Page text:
Labour attacks SNP over Scotland’s finances

Labour sends its big guns to Edinburgh. Shadow Chancellor Ed Balls, Leader Ed Miliband and Scottish Labour leader Jim Murphy. Image: Sky News.

Labour sends its big guns to Edinburgh. Shadow Chancellor Ed Balls, Leader Ed Miliband and Scottish Labour leader Jim Murphy. Image: Sky News.

  • Ed Miliband makes first visit to Scotland in the General Election campaign to attack the SNP
  • Tories promise to freeze rail fares to boost commuter vote
  • LibDems hope to liberate the ‘clipped wing generation’ who can’t leave home for financial reasons

Ed Miliband in Edinburgh today appealing for the Scottish vote.

At a press conference, the Labour leader criticized the SNP’s backing for Scotland to take full control of taxation.

He said it would leave a £7.6 billion hole in its finances.

Mr Miliband is seeking to distance himself from opposition claims that he would agree to full fiscal autonomy for Scotland in exchange for SNP backing a Scottish Labour government.

Mr Miliband challenged SNP leader Nicola Sturgeon on taxation, saying:

Full fiscal autonomy will mean a £7.6 billion hole in Scotland’s finances.

Today I challenge Nicola Sturgeon and the SNP to say how they will fill this £7.6 billion gap.
Which services will be cut, which taxes will be raised?And what cuts will it mean for pensioners in Scotland when they’re taken out of the UK pension system.

The SNP claim in this campaign to be proposing no reductions in spending but in fact they are planning dramatic reductions in spending. They must now come clean.

Nicola Sturgeon was quick to hit back at the Labour Leader’s accusations.

She said that a billion pound hole in SNP’s fiscal autonomy plans was a ‘desperate’ claim.

She hit back saying:

This is desperation on the part of the Labour Party. Instead of putting forward a positive case of their own, they are resorting to the same fears and smears that they resorted to during the referendum. The truth is the only cuts on the horizon for Scotland are the ones that the Tories are proposing and Labour are backing.

She also took to her twitter page to deny Labour’s claims.

David Cameron has been appealing to commuters in Devon by promising to freeze rail fairs if the Tories are elected on May 7th.

The PM claimed extending the RPI (Retail Price Index) inflation cap on regulated ticket prices for another five years would save the average commuter hundreds of pounds.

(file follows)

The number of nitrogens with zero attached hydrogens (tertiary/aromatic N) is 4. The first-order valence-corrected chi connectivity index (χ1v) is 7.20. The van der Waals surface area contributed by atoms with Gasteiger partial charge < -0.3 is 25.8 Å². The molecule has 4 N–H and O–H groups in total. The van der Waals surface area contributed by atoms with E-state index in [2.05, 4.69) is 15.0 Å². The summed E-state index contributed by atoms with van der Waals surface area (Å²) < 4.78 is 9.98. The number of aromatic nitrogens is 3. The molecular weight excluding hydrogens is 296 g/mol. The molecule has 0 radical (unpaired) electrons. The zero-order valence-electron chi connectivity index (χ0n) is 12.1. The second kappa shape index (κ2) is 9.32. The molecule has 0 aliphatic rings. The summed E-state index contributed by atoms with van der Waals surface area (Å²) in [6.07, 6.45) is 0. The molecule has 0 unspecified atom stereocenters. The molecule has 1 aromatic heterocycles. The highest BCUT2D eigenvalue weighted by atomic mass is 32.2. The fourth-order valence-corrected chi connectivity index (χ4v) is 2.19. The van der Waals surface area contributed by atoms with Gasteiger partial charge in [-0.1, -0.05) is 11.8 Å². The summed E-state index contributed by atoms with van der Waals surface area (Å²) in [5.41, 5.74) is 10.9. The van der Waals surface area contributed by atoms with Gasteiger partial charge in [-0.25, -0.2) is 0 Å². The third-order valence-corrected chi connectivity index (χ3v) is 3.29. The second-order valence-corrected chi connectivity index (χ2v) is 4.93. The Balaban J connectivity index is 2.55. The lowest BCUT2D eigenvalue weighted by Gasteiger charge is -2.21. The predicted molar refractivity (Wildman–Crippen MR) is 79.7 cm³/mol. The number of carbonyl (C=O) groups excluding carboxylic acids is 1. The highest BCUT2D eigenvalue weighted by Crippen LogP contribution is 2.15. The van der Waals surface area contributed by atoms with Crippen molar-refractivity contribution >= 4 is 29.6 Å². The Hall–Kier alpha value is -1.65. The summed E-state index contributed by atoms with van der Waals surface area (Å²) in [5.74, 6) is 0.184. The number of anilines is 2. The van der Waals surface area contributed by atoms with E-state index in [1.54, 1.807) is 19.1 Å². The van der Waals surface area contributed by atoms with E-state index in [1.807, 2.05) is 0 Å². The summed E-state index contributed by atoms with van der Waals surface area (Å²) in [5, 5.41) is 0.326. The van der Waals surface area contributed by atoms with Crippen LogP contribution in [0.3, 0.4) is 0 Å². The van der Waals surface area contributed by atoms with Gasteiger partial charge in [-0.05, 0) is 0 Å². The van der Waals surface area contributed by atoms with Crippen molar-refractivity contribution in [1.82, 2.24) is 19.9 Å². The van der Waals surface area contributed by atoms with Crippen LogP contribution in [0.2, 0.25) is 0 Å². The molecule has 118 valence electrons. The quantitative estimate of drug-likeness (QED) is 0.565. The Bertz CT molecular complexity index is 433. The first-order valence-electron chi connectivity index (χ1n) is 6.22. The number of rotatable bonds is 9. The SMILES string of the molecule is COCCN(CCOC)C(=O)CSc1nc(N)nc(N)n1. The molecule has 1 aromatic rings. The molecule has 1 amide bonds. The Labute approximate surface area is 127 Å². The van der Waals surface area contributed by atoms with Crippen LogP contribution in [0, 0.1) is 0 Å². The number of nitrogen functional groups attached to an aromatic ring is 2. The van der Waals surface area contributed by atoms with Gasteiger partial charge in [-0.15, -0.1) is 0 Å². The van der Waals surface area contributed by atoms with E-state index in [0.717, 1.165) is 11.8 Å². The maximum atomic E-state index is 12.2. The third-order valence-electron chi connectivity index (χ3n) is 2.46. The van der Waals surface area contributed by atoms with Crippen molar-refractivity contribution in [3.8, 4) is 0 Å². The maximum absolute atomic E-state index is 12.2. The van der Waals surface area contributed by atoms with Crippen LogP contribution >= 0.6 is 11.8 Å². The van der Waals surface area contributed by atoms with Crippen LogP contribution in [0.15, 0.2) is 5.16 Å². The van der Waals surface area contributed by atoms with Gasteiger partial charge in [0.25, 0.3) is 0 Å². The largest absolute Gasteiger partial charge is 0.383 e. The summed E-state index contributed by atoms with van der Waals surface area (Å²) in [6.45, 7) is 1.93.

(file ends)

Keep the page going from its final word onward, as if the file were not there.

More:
The coalition has imposed the same restrictions for the past two years.

On the rail fare freeze, Stephen Joseph, chief executive of Campaign for Better Transport, said:

This is definitely a step in the right direction. Rail passengers have suffered inflation-busting fare rises for most of the last 10 years, which have far outstripped wage growth, so any commitment to end real terms fare increases is welcome.

However, more is needed: we want to see flexible tickets for the army of part-time workers who currently pay full fares, and more widely, the whole rail fares system needs to be made simpler, fairer and cheaper.

Some, however, believe the promise to reduce fairs is not doing enough for the average commuter.

Mick Cash, leader of the Rail, Maritime and Transport union, hit back at the Tories newest promise:

This latest stunt would still mean annual fare increases that would institutionalize the harsh reality that the British passenger pays the highest fares in Europe to travel on rammed out and unreliable trains.

The only solution is to end the rip off of rail privatization which would allow us to free up the hundreds of millions of pounds drained off in profits to invest in services and cut fares.

'Help To Rent' LibDems policy. Image: Liberal Democrats

‘Help To Rent’ LibDems policy. Image: Liberal Democrats

Nick Clegg is attempting to win back the trust of young voters by offering grown-up children living at home a Government loan of up to £2,000.

Known as the ‘boomerang’ or ‘clipped wing’ generation, the loan would be designed to help the 2 million people in their 20s and 30s to move out and rent their own homes.

In a statement today, the LibDem leader said,

It’s simply unfair that thousands of hard-working young people still have to live in the same bedroom they lived in when children. When you get your own job, you want to stand on your own two feet, have your own space, and not have to rely on the bank of mum and dad.

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